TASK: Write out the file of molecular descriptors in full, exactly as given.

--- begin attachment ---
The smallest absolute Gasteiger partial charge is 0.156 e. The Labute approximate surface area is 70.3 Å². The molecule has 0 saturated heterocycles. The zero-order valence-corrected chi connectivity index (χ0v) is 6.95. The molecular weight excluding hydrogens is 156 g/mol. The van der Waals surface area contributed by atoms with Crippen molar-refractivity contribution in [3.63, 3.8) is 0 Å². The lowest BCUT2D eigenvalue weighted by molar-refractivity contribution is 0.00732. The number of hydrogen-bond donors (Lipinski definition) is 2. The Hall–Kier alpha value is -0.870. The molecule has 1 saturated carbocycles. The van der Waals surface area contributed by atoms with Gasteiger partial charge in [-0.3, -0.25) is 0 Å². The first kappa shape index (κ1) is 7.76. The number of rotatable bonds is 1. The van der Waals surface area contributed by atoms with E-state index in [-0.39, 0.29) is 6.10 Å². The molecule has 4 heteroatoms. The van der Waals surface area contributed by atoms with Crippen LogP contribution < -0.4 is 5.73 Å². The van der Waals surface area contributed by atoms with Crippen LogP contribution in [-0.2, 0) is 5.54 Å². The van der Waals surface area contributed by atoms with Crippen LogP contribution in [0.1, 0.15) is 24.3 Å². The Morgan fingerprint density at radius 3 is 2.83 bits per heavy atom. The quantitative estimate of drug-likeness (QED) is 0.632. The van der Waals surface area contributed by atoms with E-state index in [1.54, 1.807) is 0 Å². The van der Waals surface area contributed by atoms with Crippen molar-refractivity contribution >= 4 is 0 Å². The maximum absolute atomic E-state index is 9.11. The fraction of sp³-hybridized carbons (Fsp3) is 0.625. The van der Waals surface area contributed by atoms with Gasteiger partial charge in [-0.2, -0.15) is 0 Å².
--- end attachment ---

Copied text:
The smallest absolute Gasteiger partial charge is 0.156 e. The Labute approximate surface area is 70.3 Å². The molecule has 0 saturated heterocycles. The zero-order valence-corrected chi connectivity index (χ0v) is 6.95. The molecular weight excluding hydrogens is 156 g/mol. The van der Waals surface area contributed by atoms with Crippen molar-refractivity contribution in [3.63, 3.8) is 0 Å². The lowest BCUT2D eigenvalue weighted by molar-refractivity contribution is 0.00732. The number of hydrogen-bond donors (Lipinski definition) is 2. The Hall–Kier alpha value is -0.870. The molecule has 1 saturated carbocycles. The van der Waals surface area contributed by atoms with Gasteiger partial charge in [-0.3, -0.25) is 0 Å². The first kappa shape index (κ1) is 7.76. The number of rotatable bonds is 1. The van der Waals surface area contributed by atoms with E-state index in [-0.39, 0.29) is 6.10 Å². The molecule has 4 heteroatoms. The van der Waals surface area contributed by atoms with Crippen LogP contribution < -0.4 is 5.73 Å². The van der Waals surface area contributed by atoms with Crippen LogP contribution in [-0.2, 0) is 5.54 Å². The van der Waals surface area contributed by atoms with Crippen LogP contribution in [0.1, 0.15) is 24.3 Å². The Morgan fingerprint density at radius 3 is 2.83 bits per heavy atom. The quantitative estimate of drug-likeness (QED) is 0.632. The van der Waals surface area contributed by atoms with E-state index in [1.54, 1.807) is 0 Å². The van der Waals surface area contributed by atoms with Crippen molar-refractivity contribution >= 4 is 0 Å². The maximum absolute atomic E-state index is 9.11. The fraction of sp³-hybridized carbons (Fsp3) is 0.625. The van der Waals surface area contributed by atoms with Gasteiger partial charge in [-0.2, -0.15) is 0 Å².